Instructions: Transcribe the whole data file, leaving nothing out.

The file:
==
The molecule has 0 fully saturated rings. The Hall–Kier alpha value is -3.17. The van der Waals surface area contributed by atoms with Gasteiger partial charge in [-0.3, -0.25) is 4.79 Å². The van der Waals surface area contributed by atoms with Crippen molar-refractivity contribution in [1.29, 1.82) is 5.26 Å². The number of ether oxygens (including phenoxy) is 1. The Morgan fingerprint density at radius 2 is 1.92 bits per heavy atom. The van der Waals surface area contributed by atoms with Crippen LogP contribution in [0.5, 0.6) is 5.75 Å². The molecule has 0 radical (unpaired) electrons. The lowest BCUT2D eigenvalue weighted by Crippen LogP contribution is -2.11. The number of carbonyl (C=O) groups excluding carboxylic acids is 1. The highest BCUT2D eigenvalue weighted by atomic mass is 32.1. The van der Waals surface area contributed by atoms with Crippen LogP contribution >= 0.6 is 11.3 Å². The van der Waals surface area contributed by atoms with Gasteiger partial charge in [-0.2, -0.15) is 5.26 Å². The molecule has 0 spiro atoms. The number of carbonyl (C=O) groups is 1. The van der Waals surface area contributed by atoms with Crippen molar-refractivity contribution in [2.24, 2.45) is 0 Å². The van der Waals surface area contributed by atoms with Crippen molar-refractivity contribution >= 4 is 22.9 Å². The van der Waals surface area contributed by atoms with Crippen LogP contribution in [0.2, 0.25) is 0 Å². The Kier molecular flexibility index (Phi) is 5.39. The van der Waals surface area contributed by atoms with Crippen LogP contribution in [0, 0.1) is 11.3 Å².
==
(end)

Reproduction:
The molecule has 0 fully saturated rings. The Hall–Kier alpha value is -3.17. The van der Waals surface area contributed by atoms with Gasteiger partial charge in [-0.3, -0.25) is 4.79 Å². The van der Waals surface area contributed by atoms with Crippen molar-refractivity contribution in [1.29, 1.82) is 5.26 Å². The number of ether oxygens (including phenoxy) is 1. The Morgan fingerprint density at radius 2 is 1.92 bits per heavy atom. The van der Waals surface area contributed by atoms with Crippen LogP contribution in [0.5, 0.6) is 5.75 Å². The molecule has 0 radical (unpaired) electrons. The lowest BCUT2D eigenvalue weighted by Crippen LogP contribution is -2.11. The number of carbonyl (C=O) groups excluding carboxylic acids is 1. The highest BCUT2D eigenvalue weighted by atomic mass is 32.1. The van der Waals surface area contributed by atoms with Crippen LogP contribution >= 0.6 is 11.3 Å². The van der Waals surface area contributed by atoms with Gasteiger partial charge in [-0.2, -0.15) is 5.26 Å². The molecule has 0 spiro atoms. The number of carbonyl (C=O) groups is 1. The van der Waals surface area contributed by atoms with Crippen molar-refractivity contribution in [2.24, 2.45) is 0 Å². The van der Waals surface area contributed by atoms with Crippen molar-refractivity contribution >= 4 is 22.9 Å². The van der Waals surface area contributed by atoms with Crippen LogP contribution in [0.2, 0.25) is 0 Å². The Kier molecular flexibility index (Phi) is 5.39. The van der Waals surface area contributed by atoms with Crippen LogP contribution in [0, 0.1) is 11.3 Å².